If you hold opinions and have a moral compass aren’t you opposed to the idea of moral relativity, since you believe your opinions and moral compass is correct?

Is government historically a good moral arbiter? Consider the following before answering: American slavery, English slavery and slave trade, historic slavery before that, colonialism, imperialism, oppression, genocides, holocausts, etc. etc. Do you trust your government entirely (including every politician, every official, every bureaucrat), and if not why then should all moral causes be backed by government authority?

I’m not asking much; just realize these are not effective lines of reasoning much less arguments of any kind. These sorts of ideas just prove to enrage us, because there is no rationality behind them and to use such arguments is to entrench yourself into an opinion regardless of any facts which may present themselves.

The most harmful (and useless to discourse) of these lines of reasoning is the belief that morality is relative. By holding the opinion that morals are relative you have disregarded every other opinion opposed to moral relativity (all other opinions are opposed to moral relativity) as invalid, you have not held them up as equally true but equally false. Why? Well no other philosophy, religion, or opinion in existence holds up opposing philosophies, religions, and opinions as equal. One cannot hold any opinion while believing it is just as correct as any other, that’s contrary. Why would you hold any opinion if you believe all opinions equally valid? In fact you’re even disregarding moral relativity as equally false, since to believe morals can be relative you must believe that the opposing moral views are also correct; when all other moral views are in stark contrast to moral relativity.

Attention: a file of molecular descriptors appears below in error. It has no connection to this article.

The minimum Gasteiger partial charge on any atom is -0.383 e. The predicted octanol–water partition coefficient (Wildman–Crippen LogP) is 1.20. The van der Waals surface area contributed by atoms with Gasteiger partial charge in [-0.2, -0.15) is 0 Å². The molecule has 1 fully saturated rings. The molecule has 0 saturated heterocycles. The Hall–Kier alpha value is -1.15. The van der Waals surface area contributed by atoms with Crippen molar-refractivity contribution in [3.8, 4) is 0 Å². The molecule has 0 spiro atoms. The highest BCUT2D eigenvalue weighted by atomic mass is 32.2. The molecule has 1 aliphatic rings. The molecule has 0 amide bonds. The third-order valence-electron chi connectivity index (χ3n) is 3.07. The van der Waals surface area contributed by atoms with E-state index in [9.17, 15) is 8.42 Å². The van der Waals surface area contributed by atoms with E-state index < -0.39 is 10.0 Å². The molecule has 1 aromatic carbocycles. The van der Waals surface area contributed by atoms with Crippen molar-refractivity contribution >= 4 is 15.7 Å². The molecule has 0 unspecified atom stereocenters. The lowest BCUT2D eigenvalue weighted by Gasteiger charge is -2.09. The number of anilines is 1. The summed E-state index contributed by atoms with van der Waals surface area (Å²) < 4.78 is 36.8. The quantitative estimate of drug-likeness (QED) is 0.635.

For instance: Imagine a moral relativist who is also a conscientious objector of their nation entering a war, how can such a person back up both of these views? They believe that their nation waging a war is amoral, while they also believe the morals of all cultures are equally valid. Clearly their own nation’s culture (or at the very least a subculture within the nation’s leadership) believes the war is moral (otherwise the war wouldn’t be happening); if that culture’s morals are equal to all other morals, due to relativity, then the war must be moral and the objection to that war must be what? Amoral? No, because according to moral relativity some subculture if finds objection to be moral then it's moral. These two contrasting views cannot both be valid (especially not in the same paradigm: such as moral relativity); a nation’s decision to wage war cannot be moral and immoral. An aggressor may be moral or immoral, a defender may use moral or amoral tactics, a nation’s decision to enter into war may be moral or amoral, a soldier or group of soldiers may make a moral or amoral decision; but one cannot claim moral relativism to be absolute while also choosing a side of an argument.